So, yes, I have absolutely no problem with people writing material which overshadows what Ed and Mike and Andy wrote. If they ever admitted that the melee classes for 3.x were extremely lackluster compared to casters and monsters and spells (i.e., just about everything else in the game), I'd think more of them. As it stands now, their ideas are sufficiently good enough so that when they say something I listen to it and evaluate it with whatever means I have available. But saying 'the DMG says THIS' doesn't add any support to an argument or not. It's like saying a plant's green, a statement of fact which has no bearing on, to continue the example, if the plant is poisonous or not. --Genowhirl 22:55, 21 January 2010 (UTC)

In a game using only core content, when someone says ..."the DMG says THIS"... then yes, it not only supports the argument - it ends it. A lot of individuals put faith in a lot of non-core writers, and F&K have their share of an audience. But any gamer should always check with his/her DM first. Opinions aside.   Hooper   talk    contribs    email   04:55, 22 January 2010 (UTC)
" not only supports the argument - it ends it." Then, why bother using homebrew material at all? Why post any new classes? Why use anything non-WoTC, by your logic? I may not agree with every bit of F&K's work, but it's a damn sight less unbalanced than what WoTC put out. And isn't homebrew most of what this site is based on? -- Danzig 06:59, 26 January 2010 (UTC)


Allright, I'm prepared to discuss the above points, over the SRD's relevancy to homebrew and/or design, and I invite anyone who wishes to do so over (for or against) to my talk page here to hash it out. Green Dragon has asked the question "What is balance" and I am willing to offer up my talk page as a place to hash it out so there can be an exchange of ideas and some discussion about this before anyone poses any changes to the Ratings system, in the vein of "measure twice, cut once." I ask only this:

  • I don't care what happened last year the years before or who said what before. Address each other's points, but also recognize that there may be different basic assumptions about D&D and/or game design. If you have determined you have different assumptions/tastes about the game than someone else (how about everyone just say what they try for), agree to disagree but don't just assume the other person's a idiot or bad person of some kind because they don't share your. Just make sure your opinions and ideas have some sort of rational basis and validity to them.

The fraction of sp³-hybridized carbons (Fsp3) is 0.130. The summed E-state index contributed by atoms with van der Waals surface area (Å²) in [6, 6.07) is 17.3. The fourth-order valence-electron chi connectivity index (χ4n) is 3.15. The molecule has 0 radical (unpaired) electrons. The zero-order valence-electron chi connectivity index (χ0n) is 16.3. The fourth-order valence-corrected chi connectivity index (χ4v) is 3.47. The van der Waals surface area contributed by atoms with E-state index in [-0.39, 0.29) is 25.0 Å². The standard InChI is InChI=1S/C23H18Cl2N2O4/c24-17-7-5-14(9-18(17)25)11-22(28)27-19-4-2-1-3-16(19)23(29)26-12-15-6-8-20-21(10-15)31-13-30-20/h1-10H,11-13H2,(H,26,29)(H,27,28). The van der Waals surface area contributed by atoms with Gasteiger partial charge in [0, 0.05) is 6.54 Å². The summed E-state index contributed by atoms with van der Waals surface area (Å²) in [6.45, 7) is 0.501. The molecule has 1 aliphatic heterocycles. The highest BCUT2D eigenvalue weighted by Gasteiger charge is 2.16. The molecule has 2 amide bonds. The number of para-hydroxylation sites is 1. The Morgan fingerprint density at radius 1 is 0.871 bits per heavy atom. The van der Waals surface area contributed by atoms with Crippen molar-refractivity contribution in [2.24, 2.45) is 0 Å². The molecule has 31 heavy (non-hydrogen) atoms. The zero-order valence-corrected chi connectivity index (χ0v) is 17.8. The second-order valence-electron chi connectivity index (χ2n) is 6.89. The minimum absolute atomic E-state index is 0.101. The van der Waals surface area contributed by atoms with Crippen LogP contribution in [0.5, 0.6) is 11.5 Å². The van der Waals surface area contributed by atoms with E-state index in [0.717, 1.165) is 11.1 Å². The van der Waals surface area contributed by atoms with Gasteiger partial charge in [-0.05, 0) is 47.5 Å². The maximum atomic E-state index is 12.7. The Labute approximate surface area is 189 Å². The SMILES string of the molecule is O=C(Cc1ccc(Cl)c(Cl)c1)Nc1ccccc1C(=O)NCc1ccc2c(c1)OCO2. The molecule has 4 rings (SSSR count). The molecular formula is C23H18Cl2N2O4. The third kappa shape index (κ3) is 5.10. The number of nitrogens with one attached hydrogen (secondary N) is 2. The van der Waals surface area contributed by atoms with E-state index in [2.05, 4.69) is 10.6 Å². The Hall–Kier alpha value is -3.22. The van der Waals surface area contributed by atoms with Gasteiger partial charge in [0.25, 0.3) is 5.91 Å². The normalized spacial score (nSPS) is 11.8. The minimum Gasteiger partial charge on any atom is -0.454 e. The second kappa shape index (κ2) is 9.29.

• Try to keep the snark down. If you think someone else is wrong on a point, lay out your reasons for thinking so with a minimum of disrespect, veiled or open. (Eesh, never thought that I, someone who is used to the acid test of the Gaming Den, would be asking people to play nice...)
  • It's not often than any idea is completely without merit. Look at what people say and see if there's anything you agree on or can relate to with before you say something's bad. Don't just reject something wholesale out of hand.
  • I may edit my articles, but that will be to clean up spelling and grammar in general, since I wasn't exceptionally alert when I wrote them. I will keep the ideas/points the same. Feel free to reply below them. Instead of just throwing everything together at the bottom of the page.

There. Let the debating begin. --Genowhirl 04:22, 30 January 2010 (UTC)

I'd just like to point out[edit]

You really can't say that a class is overpowered by comparing it to the SRD fighter. The SRD fighter is severely underpowered, so any class of a reasonable power level will be better than the fighter.

^^Amen to that. I always hated having dead levels as a fighter, when I played one. -- Danzig 03:59, 26 January 2010 (UTC)


I have read all the source books from Frank now. But still:Foil Action is unbalanced. Even in his frame work. Because once you get yourself close enough to use this there is nearly no dependency on the CR of your enemy... And you get it at level 9....

Possibilities to repare: One could use one or more of the following:

a) The fighter has to make some knowledge check to prove that he knows how to foil a special actions

b) Some Level based Check to do the action anyhow

c) Pulling the action through is possible but one recieves an automatical critical hit and has to make a CON save or still fail if one tries

Problem solver can get unbalanced... Just the same way cleric get unbalanced if too many people writes too many combat feats... and you can use them all... Since the DM has to check the feats anyhow he can at the same time check how many of the me allows. So this should be no real problem.

All of the other stuff seems to be quite OK. Forge Lore is a really a good idea. In flavor, in game mechanics and in explaining where all the magic weapons are coming from.